The black market for counterfeit OEM (Original Equipment Manufacturer) car parts is booming. Distinguishing real from fraudulent OEM car is becoming harder. Being tricked by unethical salesmen isn’t just embarrassing; it is dangerous. Wheels that aren’t forged by manufacturers break into pieces under pothole testing. In countries like Saudi Arabia, half of all road accidents that result in death were caused by the use of counterfeit parts In a single year, 25,400 drivers died in India due to fakes.
Can you tell if you’ve bought a safe OEM or dangerous counterfeit? If not, then look for these three signs…
1. Fake OEM Part Aren’t Identical to Originals
Counterfeiters focus on the most frequently replaceable parts of a car such as brake pads, oil filters, and spark plugs. Make a side-by-side comparison with an identical part that is genuine. Look for differences in material with questions like
Do the OEM parts weigh the same amount?
Are the parts made from the same alloy?
Does the headlight use the same high-quality glass?
Is the car emblem plastic instead of aluminum?
Do the font, artwork, texture, and colors on the packaging match the real OEM part’s package?
2. Check the Certificate of Authenticity
A visual inspection may not be enough to tell a real from a fake OEM part. To fool the naked eye, phony car parts need to be within a couple of hundred thousands of an inch of the real part. That means the next step is to check the Certificate of Authenticity COA This sticker can be found on the OEM part or the package itself. Each COA has a unique security code and ID label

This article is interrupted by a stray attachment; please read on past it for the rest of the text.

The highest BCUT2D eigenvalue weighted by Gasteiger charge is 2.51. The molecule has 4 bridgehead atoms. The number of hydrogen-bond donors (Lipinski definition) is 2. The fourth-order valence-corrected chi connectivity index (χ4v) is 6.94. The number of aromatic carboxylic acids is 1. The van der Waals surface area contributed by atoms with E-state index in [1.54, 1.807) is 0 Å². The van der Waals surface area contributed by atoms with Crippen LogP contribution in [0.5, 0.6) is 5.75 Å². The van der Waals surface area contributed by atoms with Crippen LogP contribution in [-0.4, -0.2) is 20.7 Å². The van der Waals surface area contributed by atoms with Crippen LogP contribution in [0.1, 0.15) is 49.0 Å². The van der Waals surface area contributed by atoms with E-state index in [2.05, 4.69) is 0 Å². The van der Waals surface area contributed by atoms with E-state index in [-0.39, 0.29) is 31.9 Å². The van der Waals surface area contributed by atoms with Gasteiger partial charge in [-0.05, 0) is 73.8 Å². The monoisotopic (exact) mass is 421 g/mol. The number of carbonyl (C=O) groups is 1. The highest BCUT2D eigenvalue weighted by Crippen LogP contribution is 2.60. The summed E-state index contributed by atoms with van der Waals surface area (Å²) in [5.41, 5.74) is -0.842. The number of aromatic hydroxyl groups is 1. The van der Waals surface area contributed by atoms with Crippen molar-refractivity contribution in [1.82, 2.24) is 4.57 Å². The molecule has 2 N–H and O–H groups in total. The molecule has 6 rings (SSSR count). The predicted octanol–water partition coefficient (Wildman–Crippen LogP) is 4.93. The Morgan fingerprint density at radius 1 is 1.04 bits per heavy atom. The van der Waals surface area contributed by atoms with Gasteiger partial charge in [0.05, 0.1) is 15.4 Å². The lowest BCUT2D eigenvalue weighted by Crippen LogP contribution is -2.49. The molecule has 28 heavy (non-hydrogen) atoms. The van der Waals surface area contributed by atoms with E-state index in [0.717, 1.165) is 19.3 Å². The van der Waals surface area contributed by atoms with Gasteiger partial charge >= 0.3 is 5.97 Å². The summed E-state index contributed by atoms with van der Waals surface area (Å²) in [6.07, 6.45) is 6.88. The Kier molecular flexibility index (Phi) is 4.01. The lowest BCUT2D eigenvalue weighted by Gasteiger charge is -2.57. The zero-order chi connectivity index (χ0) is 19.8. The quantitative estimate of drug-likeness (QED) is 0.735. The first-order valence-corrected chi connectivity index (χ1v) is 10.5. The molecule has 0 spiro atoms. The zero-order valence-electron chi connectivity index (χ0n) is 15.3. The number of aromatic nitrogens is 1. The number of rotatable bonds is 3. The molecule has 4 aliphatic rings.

Check the COA carefully. If it was generated by a dealer and not the manufacturer, it is worthless. This certificate cannot be a photocopy. Have a third party check the COA code against the VIN (Vehicle Identification Number). But even then, it is hard to catch every trick in the book if you aren’t a professional.
3. Find A Trustworthy Repair Shop
Good Yelp reviews aren’t enough. The best advice comes from friends and neighbors who have visited the same shop multiple times.
In most cases, the mechanic will check your OEM part for free.